The Racial Mosaic: Race, Cultural Pluralism, and Canadian Multiculturalism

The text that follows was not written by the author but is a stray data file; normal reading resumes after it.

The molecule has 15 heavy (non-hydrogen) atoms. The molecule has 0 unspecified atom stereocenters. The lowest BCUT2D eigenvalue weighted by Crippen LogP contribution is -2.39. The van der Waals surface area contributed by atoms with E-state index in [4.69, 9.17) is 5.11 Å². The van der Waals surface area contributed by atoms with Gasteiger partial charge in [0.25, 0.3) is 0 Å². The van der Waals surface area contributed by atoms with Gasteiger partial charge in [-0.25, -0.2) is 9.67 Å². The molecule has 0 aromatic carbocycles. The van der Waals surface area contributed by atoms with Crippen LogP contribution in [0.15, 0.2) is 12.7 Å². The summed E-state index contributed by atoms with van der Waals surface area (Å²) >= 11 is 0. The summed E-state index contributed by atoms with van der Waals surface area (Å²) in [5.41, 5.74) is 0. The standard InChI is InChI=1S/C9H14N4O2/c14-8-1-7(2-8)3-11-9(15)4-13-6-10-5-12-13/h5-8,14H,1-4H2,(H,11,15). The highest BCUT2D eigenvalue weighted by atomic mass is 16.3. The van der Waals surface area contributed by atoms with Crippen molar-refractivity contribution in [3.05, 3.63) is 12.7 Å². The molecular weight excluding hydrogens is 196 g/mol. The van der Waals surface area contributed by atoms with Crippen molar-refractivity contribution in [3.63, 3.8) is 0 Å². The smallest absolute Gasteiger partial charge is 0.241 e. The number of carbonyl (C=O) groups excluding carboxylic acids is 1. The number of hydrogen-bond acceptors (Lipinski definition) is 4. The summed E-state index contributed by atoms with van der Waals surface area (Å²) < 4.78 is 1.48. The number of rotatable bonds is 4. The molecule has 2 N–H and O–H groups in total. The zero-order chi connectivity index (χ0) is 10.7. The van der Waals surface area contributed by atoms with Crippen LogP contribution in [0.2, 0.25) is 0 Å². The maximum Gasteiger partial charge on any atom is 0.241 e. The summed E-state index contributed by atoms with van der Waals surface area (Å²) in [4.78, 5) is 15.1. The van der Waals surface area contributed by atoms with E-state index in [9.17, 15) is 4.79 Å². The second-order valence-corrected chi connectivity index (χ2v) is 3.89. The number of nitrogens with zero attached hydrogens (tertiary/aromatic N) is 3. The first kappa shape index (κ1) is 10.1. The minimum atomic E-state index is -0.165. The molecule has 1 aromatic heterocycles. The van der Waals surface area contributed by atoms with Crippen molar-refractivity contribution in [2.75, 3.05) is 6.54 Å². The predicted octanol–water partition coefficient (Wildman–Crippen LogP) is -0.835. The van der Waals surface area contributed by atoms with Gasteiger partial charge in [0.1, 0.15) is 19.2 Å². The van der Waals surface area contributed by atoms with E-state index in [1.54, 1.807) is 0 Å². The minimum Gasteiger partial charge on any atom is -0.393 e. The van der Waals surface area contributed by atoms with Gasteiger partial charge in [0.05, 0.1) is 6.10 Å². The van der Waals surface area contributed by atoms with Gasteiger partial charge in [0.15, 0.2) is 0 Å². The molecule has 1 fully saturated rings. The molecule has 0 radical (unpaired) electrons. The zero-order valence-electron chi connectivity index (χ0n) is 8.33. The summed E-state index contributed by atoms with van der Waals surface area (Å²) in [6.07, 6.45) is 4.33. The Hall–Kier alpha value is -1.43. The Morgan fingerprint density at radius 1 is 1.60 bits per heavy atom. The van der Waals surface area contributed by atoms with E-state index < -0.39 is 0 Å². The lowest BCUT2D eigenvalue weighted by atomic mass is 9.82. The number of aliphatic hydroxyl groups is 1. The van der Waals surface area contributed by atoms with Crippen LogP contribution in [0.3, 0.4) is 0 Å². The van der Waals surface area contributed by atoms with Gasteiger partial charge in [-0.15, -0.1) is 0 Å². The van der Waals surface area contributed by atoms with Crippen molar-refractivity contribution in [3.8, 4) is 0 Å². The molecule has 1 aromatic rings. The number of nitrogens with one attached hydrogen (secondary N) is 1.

This dissertation examines the intellectual origins of the Canadian federal government’s official policy of multiculturalism. The first half employs the methodology of historical biography and examines the life and thought of three Canadian public intellectuals: T. Watson Kirkconnell, Robert England, and John Murray Gibbon. While each of these men developed philosophies of cultural pluralism in the context of larger projects, all three philosophies were rooted in colonialism, relied on the idea of race as a biological reality, focused on European groups, and excluded (and often denigrated) those racialized as non-white. These three men were recognized by the State and civil society as experts on racial diversity, and in the late interwar period they were called upon by governmental agencies such as the Canadian Broadcasting Corporation. The programs they designed, which were aimed at fostering national unity, were also limited by whiteness. During the Second World War, the lines between State and civil society blurred as the promotion of “racial” or cultural diversity became an increasingly official endeavour. The State utilized these public intellectuals to help shape official approaches to “racial” unity but again these efforts focused only on Canadians of European descent. The second half of the dissertation examines shifting notions of race in the postwar period and details how these ideas continued to shape discussions about diversity and citizenship. It unpacks the debates over changing immigration policy, citizenship, and finally the Royal Commission on Bilingualism and Biculturalism. The final chapter examines the shift from ad-hoc cultural pluralism to an official policy of multiculturalism. It demonstrates that this policy was focused on Canadians of non- British, non-French, European descent, with an emphasis on their folk cultures. The dissertation therefore concludes that the original policy of multiculturalism is best understood not as a break with but rather as a manifestation of white normativity in Canada.